Mileage is a key factor in the value of a used car. Even if your car looks very new and is in excellent condition, a high mileage will drive down the value a lot. If you’re planning on selling your car on, try not to push up the mileage too much. Try and stay below any large round figures, as these don’t look good to a buyer.

Stay On Top Of The Maintenance

Your car should have a schedule for maintenance printed in the back of the owner’s manual. Make sure you stay on top of that schedule, so you know the car is kept in good condition. Don’t put off any repairs that need doing, whether they are mechanical or cosmetic, before they become bigger problems.

Park The Car Under Shelter

Where the car is parked makes a lot of difference to the amount of maintenance you have to do to the car. Sunlight and the weather can age your car more quickly and cause some damage. When you can, park the car under shelter, preferably in a garage or carport. Don’t park under trees, in case of falling twigs and brands causing damage.

Drive Safely

A history of collision damage won’t do the value of your car any favors. Don’t try and cover it up, as any dealer will be able to spot any body work that you’ve needed to have done. Every car is likely to have the occasional dent or scratch, but try to keep them to a minimum.

If your car is involved in an accident, make sure that any repair work you have done is done by an expert, using factory parts only. Keep the receipts, so you can accurately what work was done and that the work was done properly. Don’t be tempted to be evasive, as it looks like you’re heading much worse damage than you actually are.

Sell At The Right Time

If you’re selling at the right time, you can get a better price. Check the listings near you for used cars. If prices look low, or there isn’t much demand, hold off on selling. The price of fuel can make a difference to the price you get for the car too, so wait until fuel prices drop.

By the same logic, don’t take your car to a dealer at a busy time of day. If they have more time to look over your car, you can probably get a much better price than if the dealer has had to look it over quickly.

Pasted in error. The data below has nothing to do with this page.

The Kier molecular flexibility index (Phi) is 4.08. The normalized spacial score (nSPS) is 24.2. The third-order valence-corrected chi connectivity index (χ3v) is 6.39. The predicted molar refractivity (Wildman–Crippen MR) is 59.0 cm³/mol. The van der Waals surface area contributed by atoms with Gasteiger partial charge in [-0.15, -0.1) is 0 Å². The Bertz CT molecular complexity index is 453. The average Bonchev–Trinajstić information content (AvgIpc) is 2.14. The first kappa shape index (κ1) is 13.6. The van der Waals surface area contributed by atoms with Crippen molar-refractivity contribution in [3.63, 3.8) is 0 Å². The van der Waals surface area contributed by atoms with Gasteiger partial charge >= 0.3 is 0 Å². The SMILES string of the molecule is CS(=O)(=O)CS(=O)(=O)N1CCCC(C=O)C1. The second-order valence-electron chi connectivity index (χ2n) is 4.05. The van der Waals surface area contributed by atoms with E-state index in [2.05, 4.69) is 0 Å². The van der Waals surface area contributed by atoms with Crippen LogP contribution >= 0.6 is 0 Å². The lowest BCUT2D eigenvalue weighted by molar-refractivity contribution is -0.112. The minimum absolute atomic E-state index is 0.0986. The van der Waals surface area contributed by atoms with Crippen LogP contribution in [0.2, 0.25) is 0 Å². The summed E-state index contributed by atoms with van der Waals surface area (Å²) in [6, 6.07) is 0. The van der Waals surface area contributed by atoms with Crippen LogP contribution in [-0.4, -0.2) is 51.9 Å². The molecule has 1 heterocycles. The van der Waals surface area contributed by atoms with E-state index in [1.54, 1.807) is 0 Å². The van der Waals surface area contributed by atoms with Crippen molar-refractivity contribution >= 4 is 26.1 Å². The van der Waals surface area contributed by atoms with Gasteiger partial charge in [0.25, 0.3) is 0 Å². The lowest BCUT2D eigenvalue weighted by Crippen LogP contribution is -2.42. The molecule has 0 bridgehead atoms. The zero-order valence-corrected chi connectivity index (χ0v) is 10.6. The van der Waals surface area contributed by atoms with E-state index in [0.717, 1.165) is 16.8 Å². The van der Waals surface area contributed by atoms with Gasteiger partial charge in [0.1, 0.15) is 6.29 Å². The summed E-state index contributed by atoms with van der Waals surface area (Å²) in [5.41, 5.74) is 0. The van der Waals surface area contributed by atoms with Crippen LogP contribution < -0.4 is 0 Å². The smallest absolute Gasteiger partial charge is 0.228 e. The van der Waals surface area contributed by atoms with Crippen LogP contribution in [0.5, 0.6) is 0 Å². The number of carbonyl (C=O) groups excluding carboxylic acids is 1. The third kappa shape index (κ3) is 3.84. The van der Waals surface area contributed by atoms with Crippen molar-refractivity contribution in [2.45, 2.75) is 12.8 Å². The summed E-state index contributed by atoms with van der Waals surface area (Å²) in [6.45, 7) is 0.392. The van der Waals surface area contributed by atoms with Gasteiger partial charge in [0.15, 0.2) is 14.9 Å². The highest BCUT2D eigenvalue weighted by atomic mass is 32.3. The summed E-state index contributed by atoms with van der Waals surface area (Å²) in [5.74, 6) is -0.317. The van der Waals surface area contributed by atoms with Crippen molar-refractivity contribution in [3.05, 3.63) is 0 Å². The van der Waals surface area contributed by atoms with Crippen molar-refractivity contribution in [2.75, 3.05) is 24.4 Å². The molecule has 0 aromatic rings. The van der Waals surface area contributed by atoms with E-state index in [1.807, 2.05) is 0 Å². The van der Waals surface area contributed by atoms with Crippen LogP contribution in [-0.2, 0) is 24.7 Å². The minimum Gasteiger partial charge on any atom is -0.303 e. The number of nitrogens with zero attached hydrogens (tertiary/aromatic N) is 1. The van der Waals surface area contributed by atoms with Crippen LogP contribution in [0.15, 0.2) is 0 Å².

Replace Damaged Components

Before making any plans for big repairs, speak to your mechanic about the cost. You need to be sure the cost of the repairs won’t outweigh the trade in value of your car. Some repairs are usually worth the outlay. Broken lights are generally cheap to replace, but make a lot of difference to a prospective buyer.

If the windshield is cracked, this is cheaper to repair than the dropped price a buyer would offer if they know the windshield was cracked. A crack is also far less of a problem than the much larger damage a broken windshield can cause. You could also look into replacing any worn-out tires for a reasonable price.

Contact Several Dealers

If you’re going to sell the car through a dealer, call around several dealerships to make sure you’re getting the best offer. Pick the dealer who offers you the best price. Be prepared to convince a dealer of what your car is worth. Go in prepared with information about your car’s history, and check the value of the car online so you know if you’re being short-changed.

Take Good Pictures

If you’re going to sell the car yourself, you need good pictures of the car to show it off. Take plenty of pictures of the car, from several angles. Include pictures of the inside, and make sure you include a picture of any damage, so a buyer can clearly see it before deciding if they want to come and look at the car in person. Take the pictures in daylight, and make sure they’re all crisp and clear.

List the car in the local paper with one good picture. You can use the other pictures for any online listings. Local Facebook pages can be a great place to sell a used car. When you list the car, include lots of details to help a buyer make an informed decision. Include the age, mileage and any information about recent services or MOTs. If you sell online, be prepared to answer any questions about the car, and give lots of details.